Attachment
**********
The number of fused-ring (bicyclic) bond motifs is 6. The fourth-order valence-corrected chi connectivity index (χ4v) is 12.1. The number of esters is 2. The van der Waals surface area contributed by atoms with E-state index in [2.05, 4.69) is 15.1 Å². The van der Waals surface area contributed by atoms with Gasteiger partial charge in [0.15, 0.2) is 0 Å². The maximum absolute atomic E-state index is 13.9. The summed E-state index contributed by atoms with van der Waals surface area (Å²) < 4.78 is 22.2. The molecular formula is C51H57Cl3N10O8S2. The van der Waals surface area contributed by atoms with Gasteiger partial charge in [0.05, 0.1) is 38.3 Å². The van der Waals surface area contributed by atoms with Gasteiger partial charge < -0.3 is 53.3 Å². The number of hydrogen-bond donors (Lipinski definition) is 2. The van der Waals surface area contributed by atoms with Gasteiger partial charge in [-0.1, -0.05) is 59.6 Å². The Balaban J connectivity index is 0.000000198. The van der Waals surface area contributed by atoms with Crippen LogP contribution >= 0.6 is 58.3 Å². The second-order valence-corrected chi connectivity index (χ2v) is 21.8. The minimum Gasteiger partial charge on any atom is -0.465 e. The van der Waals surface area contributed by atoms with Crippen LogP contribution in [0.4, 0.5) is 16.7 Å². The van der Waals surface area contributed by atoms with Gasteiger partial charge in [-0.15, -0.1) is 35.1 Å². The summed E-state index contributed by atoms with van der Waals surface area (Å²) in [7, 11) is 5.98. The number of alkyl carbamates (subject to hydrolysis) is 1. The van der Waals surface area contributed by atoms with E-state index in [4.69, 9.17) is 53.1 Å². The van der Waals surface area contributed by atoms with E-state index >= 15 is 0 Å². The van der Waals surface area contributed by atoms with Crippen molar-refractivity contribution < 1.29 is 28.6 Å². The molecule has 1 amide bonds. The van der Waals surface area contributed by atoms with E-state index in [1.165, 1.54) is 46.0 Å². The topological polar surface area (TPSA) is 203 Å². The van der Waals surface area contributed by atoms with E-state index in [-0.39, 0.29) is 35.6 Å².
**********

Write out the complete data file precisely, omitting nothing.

The number of fused-ring (bicyclic) bond motifs is 6. The fourth-order valence-corrected chi connectivity index (χ4v) is 12.1. The number of esters is 2. The van der Waals surface area contributed by atoms with E-state index in [2.05, 4.69) is 15.1 Å². The van der Waals surface area contributed by atoms with Gasteiger partial charge in [0.15, 0.2) is 0 Å². The maximum absolute atomic E-state index is 13.9. The summed E-state index contributed by atoms with van der Waals surface area (Å²) < 4.78 is 22.2. The molecular formula is C51H57Cl3N10O8S2. The van der Waals surface area contributed by atoms with Gasteiger partial charge in [0.05, 0.1) is 38.3 Å². The van der Waals surface area contributed by atoms with Gasteiger partial charge < -0.3 is 53.3 Å². The number of hydrogen-bond donors (Lipinski definition) is 2. The van der Waals surface area contributed by atoms with Gasteiger partial charge in [-0.1, -0.05) is 59.6 Å². The Balaban J connectivity index is 0.000000198. The van der Waals surface area contributed by atoms with Crippen LogP contribution >= 0.6 is 58.3 Å². The second-order valence-corrected chi connectivity index (χ2v) is 21.8. The minimum Gasteiger partial charge on any atom is -0.465 e. The van der Waals surface area contributed by atoms with Crippen LogP contribution in [0.4, 0.5) is 16.7 Å². The van der Waals surface area contributed by atoms with Gasteiger partial charge in [-0.15, -0.1) is 35.1 Å². The summed E-state index contributed by atoms with van der Waals surface area (Å²) in [7, 11) is 5.98. The number of alkyl carbamates (subject to hydrolysis) is 1. The van der Waals surface area contributed by atoms with E-state index in [4.69, 9.17) is 53.1 Å². The van der Waals surface area contributed by atoms with E-state index >= 15 is 0 Å². The van der Waals surface area contributed by atoms with Crippen molar-refractivity contribution < 1.29 is 28.6 Å². The molecule has 1 amide bonds. The van der Waals surface area contributed by atoms with E-state index in [1.165, 1.54) is 46.0 Å². The topological polar surface area (TPSA) is 203 Å². The van der Waals surface area contributed by atoms with E-state index in [-0.39, 0.29) is 35.6 Å².